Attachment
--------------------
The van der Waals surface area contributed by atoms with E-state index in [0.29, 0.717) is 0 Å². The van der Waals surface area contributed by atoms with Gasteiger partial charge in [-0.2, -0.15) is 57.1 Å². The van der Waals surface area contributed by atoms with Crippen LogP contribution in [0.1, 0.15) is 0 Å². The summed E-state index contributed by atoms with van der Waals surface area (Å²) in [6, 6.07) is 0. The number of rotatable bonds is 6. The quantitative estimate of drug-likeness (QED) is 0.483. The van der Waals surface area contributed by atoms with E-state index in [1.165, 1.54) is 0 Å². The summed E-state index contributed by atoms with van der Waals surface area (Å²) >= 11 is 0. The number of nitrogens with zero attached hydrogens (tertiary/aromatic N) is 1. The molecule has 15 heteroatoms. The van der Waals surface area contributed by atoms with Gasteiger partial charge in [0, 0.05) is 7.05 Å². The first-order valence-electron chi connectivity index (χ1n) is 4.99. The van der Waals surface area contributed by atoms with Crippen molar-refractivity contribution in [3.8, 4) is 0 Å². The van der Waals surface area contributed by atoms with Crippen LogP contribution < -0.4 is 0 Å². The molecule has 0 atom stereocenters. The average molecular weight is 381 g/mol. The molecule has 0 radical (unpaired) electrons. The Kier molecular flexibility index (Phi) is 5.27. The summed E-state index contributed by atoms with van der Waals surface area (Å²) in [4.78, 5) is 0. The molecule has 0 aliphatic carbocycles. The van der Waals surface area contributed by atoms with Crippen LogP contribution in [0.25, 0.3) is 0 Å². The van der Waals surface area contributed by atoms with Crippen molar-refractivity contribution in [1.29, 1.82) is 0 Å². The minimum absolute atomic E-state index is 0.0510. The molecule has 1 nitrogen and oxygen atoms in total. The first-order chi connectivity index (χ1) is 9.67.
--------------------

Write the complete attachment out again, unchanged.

The van der Waals surface area contributed by atoms with E-state index in [0.29, 0.717) is 0 Å². The van der Waals surface area contributed by atoms with Gasteiger partial charge in [-0.2, -0.15) is 57.1 Å². The van der Waals surface area contributed by atoms with Crippen LogP contribution in [0.1, 0.15) is 0 Å². The summed E-state index contributed by atoms with van der Waals surface area (Å²) in [6, 6.07) is 0. The number of rotatable bonds is 6. The quantitative estimate of drug-likeness (QED) is 0.483. The van der Waals surface area contributed by atoms with E-state index in [1.165, 1.54) is 0 Å². The summed E-state index contributed by atoms with van der Waals surface area (Å²) >= 11 is 0. The number of nitrogens with zero attached hydrogens (tertiary/aromatic N) is 1. The molecule has 15 heteroatoms. The van der Waals surface area contributed by atoms with Gasteiger partial charge in [0, 0.05) is 7.05 Å². The first-order valence-electron chi connectivity index (χ1n) is 4.99. The van der Waals surface area contributed by atoms with Crippen molar-refractivity contribution in [3.8, 4) is 0 Å². The van der Waals surface area contributed by atoms with Crippen LogP contribution < -0.4 is 0 Å². The molecule has 0 atom stereocenters. The average molecular weight is 381 g/mol. The molecule has 0 radical (unpaired) electrons. The Kier molecular flexibility index (Phi) is 5.27. The summed E-state index contributed by atoms with van der Waals surface area (Å²) in [4.78, 5) is 0. The molecule has 0 aliphatic carbocycles. The van der Waals surface area contributed by atoms with Crippen LogP contribution in [0.25, 0.3) is 0 Å². The van der Waals surface area contributed by atoms with Crippen molar-refractivity contribution in [1.29, 1.82) is 0 Å². The minimum absolute atomic E-state index is 0.0510. The molecule has 1 nitrogen and oxygen atoms in total. The first-order chi connectivity index (χ1) is 9.67.